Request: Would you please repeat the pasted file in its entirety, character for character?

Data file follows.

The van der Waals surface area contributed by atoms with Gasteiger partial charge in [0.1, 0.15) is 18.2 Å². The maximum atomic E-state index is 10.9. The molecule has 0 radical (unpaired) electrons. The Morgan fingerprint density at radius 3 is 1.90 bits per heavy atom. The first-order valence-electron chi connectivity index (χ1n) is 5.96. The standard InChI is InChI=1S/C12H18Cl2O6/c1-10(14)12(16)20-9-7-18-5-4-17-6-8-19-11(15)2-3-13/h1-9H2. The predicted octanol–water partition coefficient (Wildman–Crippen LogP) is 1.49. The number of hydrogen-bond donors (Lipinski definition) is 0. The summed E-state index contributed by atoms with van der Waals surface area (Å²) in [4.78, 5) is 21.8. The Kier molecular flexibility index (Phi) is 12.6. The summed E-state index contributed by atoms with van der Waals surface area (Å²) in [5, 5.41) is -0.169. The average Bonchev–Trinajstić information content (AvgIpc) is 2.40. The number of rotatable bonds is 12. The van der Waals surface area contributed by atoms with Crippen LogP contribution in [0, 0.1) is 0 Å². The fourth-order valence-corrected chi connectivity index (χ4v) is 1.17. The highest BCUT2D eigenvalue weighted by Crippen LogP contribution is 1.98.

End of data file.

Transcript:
The van der Waals surface area contributed by atoms with Gasteiger partial charge in [0.1, 0.15) is 18.2 Å². The maximum atomic E-state index is 10.9. The molecule has 0 radical (unpaired) electrons. The Morgan fingerprint density at radius 3 is 1.90 bits per heavy atom. The first-order valence-electron chi connectivity index (χ1n) is 5.96. The standard InChI is InChI=1S/C12H18Cl2O6/c1-10(14)12(16)20-9-7-18-5-4-17-6-8-19-11(15)2-3-13/h1-9H2. The predicted octanol–water partition coefficient (Wildman–Crippen LogP) is 1.49. The number of hydrogen-bond donors (Lipinski definition) is 0. The summed E-state index contributed by atoms with van der Waals surface area (Å²) in [4.78, 5) is 21.8. The Kier molecular flexibility index (Phi) is 12.6. The summed E-state index contributed by atoms with van der Waals surface area (Å²) in [5, 5.41) is -0.169. The average Bonchev–Trinajstić information content (AvgIpc) is 2.40. The number of rotatable bonds is 12. The van der Waals surface area contributed by atoms with Crippen LogP contribution in [0, 0.1) is 0 Å². The fourth-order valence-corrected chi connectivity index (χ4v) is 1.17. The highest BCUT2D eigenvalue weighted by Crippen LogP contribution is 1.98.